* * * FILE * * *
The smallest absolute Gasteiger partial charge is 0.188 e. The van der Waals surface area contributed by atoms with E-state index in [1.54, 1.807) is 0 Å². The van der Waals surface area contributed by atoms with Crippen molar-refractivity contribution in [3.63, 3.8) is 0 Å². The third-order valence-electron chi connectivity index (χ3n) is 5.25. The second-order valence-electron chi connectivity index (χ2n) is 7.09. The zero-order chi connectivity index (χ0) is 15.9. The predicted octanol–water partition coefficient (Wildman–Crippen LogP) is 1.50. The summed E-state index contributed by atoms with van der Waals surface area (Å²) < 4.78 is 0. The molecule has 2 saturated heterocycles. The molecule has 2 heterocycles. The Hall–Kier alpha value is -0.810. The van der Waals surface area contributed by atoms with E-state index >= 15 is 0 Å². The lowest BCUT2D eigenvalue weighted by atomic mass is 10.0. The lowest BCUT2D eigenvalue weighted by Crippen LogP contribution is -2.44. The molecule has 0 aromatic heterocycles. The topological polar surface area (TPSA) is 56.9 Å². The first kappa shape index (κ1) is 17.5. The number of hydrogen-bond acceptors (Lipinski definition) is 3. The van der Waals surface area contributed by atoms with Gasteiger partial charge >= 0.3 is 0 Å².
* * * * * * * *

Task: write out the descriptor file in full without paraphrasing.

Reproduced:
The smallest absolute Gasteiger partial charge is 0.188 e. The van der Waals surface area contributed by atoms with E-state index in [1.54, 1.807) is 0 Å². The van der Waals surface area contributed by atoms with Crippen molar-refractivity contribution in [3.63, 3.8) is 0 Å². The third-order valence-electron chi connectivity index (χ3n) is 5.25. The second-order valence-electron chi connectivity index (χ2n) is 7.09. The zero-order chi connectivity index (χ0) is 15.9. The predicted octanol–water partition coefficient (Wildman–Crippen LogP) is 1.50. The summed E-state index contributed by atoms with van der Waals surface area (Å²) < 4.78 is 0. The molecule has 2 saturated heterocycles. The molecule has 2 heterocycles. The Hall–Kier alpha value is -0.810. The van der Waals surface area contributed by atoms with E-state index >= 15 is 0 Å². The lowest BCUT2D eigenvalue weighted by atomic mass is 10.0. The lowest BCUT2D eigenvalue weighted by Crippen LogP contribution is -2.44. The molecule has 0 aromatic heterocycles. The topological polar surface area (TPSA) is 56.9 Å². The first kappa shape index (κ1) is 17.5. The number of hydrogen-bond acceptors (Lipinski definition) is 3. The van der Waals surface area contributed by atoms with Gasteiger partial charge >= 0.3 is 0 Å².